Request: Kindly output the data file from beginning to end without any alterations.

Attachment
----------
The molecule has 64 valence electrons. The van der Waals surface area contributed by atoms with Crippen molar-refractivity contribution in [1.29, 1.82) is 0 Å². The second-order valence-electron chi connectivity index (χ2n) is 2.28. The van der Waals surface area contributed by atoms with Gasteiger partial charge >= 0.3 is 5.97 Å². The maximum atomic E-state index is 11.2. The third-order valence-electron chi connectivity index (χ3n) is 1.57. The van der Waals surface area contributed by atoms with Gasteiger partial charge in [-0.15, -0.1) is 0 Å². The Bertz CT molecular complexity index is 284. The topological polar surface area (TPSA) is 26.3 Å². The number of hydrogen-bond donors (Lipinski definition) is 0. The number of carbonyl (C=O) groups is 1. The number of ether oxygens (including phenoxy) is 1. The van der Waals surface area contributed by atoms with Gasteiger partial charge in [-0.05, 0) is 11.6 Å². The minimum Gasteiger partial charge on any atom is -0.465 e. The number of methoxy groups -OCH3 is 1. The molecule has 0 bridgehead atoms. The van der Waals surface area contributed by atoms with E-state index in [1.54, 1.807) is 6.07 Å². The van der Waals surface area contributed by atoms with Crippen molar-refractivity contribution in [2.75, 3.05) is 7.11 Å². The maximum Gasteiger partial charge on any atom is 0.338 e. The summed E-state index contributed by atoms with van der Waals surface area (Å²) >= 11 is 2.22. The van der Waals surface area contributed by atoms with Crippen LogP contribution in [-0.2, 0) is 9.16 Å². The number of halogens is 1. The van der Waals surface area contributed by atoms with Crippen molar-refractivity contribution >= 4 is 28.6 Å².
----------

The molecule has 64 valence electrons. The van der Waals surface area contributed by atoms with Crippen molar-refractivity contribution in [1.29, 1.82) is 0 Å². The second-order valence-electron chi connectivity index (χ2n) is 2.28. The van der Waals surface area contributed by atoms with Gasteiger partial charge >= 0.3 is 5.97 Å². The maximum atomic E-state index is 11.2. The third-order valence-electron chi connectivity index (χ3n) is 1.57. The van der Waals surface area contributed by atoms with Gasteiger partial charge in [-0.15, -0.1) is 0 Å². The Bertz CT molecular complexity index is 284. The topological polar surface area (TPSA) is 26.3 Å². The number of hydrogen-bond donors (Lipinski definition) is 0. The number of carbonyl (C=O) groups is 1. The number of ether oxygens (including phenoxy) is 1. The van der Waals surface area contributed by atoms with Gasteiger partial charge in [-0.05, 0) is 11.6 Å². The minimum Gasteiger partial charge on any atom is -0.465 e. The number of methoxy groups -OCH3 is 1. The molecule has 0 bridgehead atoms. The van der Waals surface area contributed by atoms with E-state index in [1.54, 1.807) is 6.07 Å². The van der Waals surface area contributed by atoms with Crippen molar-refractivity contribution in [2.75, 3.05) is 7.11 Å². The maximum Gasteiger partial charge on any atom is 0.338 e. The summed E-state index contributed by atoms with van der Waals surface area (Å²) >= 11 is 2.22. The van der Waals surface area contributed by atoms with Crippen LogP contribution in [-0.2, 0) is 9.16 Å². The number of halogens is 1. The van der Waals surface area contributed by atoms with Crippen molar-refractivity contribution >= 4 is 28.6 Å².